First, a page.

Some of the people commenting sound Elitist . Food should be reasonably priced so diners can afford it. Quality is also important. The idea is to bring diners into your establishment, not drive it away. Greed comes into play in some cases, Rents I think are a pert of that landlord Greed. Some owner jack up prices also, thinking they will get well to do people to come in there. The idea is to get people from all walks of life.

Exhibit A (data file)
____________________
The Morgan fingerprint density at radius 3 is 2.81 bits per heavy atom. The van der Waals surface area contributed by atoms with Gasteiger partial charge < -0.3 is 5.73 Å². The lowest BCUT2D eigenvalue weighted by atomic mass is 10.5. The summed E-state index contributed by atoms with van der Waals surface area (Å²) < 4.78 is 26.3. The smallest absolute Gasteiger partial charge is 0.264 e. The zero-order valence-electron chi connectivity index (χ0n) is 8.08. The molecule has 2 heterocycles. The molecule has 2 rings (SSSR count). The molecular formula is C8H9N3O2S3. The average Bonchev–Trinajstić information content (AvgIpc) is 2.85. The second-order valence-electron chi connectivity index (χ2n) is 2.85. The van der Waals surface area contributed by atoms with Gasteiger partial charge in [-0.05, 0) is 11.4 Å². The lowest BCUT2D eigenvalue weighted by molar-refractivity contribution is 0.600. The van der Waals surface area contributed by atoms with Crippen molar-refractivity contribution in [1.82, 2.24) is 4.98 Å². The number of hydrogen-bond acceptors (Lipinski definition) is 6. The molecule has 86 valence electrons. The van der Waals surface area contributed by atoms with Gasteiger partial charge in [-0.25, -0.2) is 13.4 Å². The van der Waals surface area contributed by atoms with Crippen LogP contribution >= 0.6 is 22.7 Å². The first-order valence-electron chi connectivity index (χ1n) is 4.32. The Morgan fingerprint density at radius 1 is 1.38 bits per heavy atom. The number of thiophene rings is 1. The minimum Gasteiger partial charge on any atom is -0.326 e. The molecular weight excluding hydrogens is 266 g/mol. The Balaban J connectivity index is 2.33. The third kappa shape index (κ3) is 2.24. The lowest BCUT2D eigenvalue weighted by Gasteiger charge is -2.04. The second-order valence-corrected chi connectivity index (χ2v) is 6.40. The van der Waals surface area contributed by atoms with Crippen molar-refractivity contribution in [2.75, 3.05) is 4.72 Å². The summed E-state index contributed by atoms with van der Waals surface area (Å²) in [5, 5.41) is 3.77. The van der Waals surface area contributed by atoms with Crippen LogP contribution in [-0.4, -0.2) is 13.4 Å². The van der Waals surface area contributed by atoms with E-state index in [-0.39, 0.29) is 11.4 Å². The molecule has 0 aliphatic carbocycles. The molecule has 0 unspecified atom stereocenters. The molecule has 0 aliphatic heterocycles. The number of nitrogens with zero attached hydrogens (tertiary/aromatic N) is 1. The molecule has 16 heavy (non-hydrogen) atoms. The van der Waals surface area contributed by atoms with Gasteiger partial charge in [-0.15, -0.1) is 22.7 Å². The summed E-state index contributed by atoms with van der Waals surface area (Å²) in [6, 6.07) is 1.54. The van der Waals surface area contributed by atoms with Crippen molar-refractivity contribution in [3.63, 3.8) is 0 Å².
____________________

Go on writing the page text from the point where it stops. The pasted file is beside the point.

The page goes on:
I agree with part of what you are saying. I am definitely not an Elitist but a realist. In regards to your post about reasonably priced food for everyone along with the quality being important, we have to remember that just because everyone thinks boro food / drink should be cheaper because its in a boro and not in Manhattan proper is absolutely nuts. We need to cover our costs as well and be able to live also. Most of the businesses out there are basically working for the greedy landlords & its not the actual operators who are the greedy ones here. It’s hard to make a dollar owning and operating a restaurant wherever you are but it’s what I love and will always continue to adapt to whatever is happening around me and the industry. We / I currently pay the same all prices as what is being delivered all over NYC to restaurants. Remember minimum wage is now 15$ per hour. That means dishwashers and staff that were making minimum wage went up from 11-15$ overnight and now that will cause a chain reaction with all of the staff. Entry level staff will now need to get paid 18$ or more. This just destroyed a lot of businesses and will continue to do so. So how can we not raise our prices and then be crucified by the neighborhood for being labeled as “expensive”? I will and continue to buy great product for all of my patrons and future patrons but it comes at a cost. Add great service, ambiance, decor and people shouldn’t complain about XYZ restaurant is expensive and we should just go to woodbines or wherever and have frozen fried food. Wanting to give the neighborhood a Manhattan quality restaurant shouldn’t hurt a local LIC restaurant. People have too remember you get what you pay for. Cheap=’s not quality driven. My .02